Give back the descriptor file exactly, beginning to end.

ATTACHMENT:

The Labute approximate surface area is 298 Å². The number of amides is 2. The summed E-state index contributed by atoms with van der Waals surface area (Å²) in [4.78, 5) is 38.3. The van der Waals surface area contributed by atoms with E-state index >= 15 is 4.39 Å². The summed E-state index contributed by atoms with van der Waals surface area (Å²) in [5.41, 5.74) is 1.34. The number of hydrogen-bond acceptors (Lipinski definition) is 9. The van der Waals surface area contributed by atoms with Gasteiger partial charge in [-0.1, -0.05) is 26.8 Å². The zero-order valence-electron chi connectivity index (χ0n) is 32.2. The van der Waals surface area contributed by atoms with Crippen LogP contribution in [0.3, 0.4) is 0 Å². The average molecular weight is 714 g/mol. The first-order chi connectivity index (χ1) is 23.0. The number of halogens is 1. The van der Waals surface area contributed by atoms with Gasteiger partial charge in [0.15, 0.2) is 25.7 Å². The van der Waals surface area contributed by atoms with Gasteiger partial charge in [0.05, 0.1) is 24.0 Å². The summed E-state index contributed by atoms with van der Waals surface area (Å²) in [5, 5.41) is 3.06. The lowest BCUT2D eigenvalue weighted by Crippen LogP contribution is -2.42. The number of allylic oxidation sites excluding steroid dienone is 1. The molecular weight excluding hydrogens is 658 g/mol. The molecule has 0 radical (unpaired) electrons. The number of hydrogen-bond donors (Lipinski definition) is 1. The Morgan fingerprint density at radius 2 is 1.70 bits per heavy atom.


The Labute approximate surface area is 298 Å². The number of amides is 2. The summed E-state index contributed by atoms with van der Waals surface area (Å²) in [4.78, 5) is 38.3. The van der Waals surface area contributed by atoms with E-state index >= 15 is 4.39 Å². The summed E-state index contributed by atoms with van der Waals surface area (Å²) in [5.41, 5.74) is 1.34. The number of hydrogen-bond acceptors (Lipinski definition) is 9. The van der Waals surface area contributed by atoms with Gasteiger partial charge in [-0.1, -0.05) is 26.8 Å². The zero-order valence-electron chi connectivity index (χ0n) is 32.2. The van der Waals surface area contributed by atoms with Crippen LogP contribution in [0.3, 0.4) is 0 Å². The average molecular weight is 714 g/mol. The first-order chi connectivity index (χ1) is 23.0. The number of halogens is 1. The van der Waals surface area contributed by atoms with Gasteiger partial charge in [0.15, 0.2) is 25.7 Å². The van der Waals surface area contributed by atoms with Gasteiger partial charge in [0.05, 0.1) is 24.0 Å². The summed E-state index contributed by atoms with van der Waals surface area (Å²) in [5, 5.41) is 3.06. The lowest BCUT2D eigenvalue weighted by Crippen LogP contribution is -2.42. The number of allylic oxidation sites excluding steroid dienone is 1. The molecular weight excluding hydrogens is 658 g/mol. The molecule has 0 radical (unpaired) electrons. The number of hydrogen-bond donors (Lipinski definition) is 1. The Morgan fingerprint density at radius 2 is 1.70 bits per heavy atom.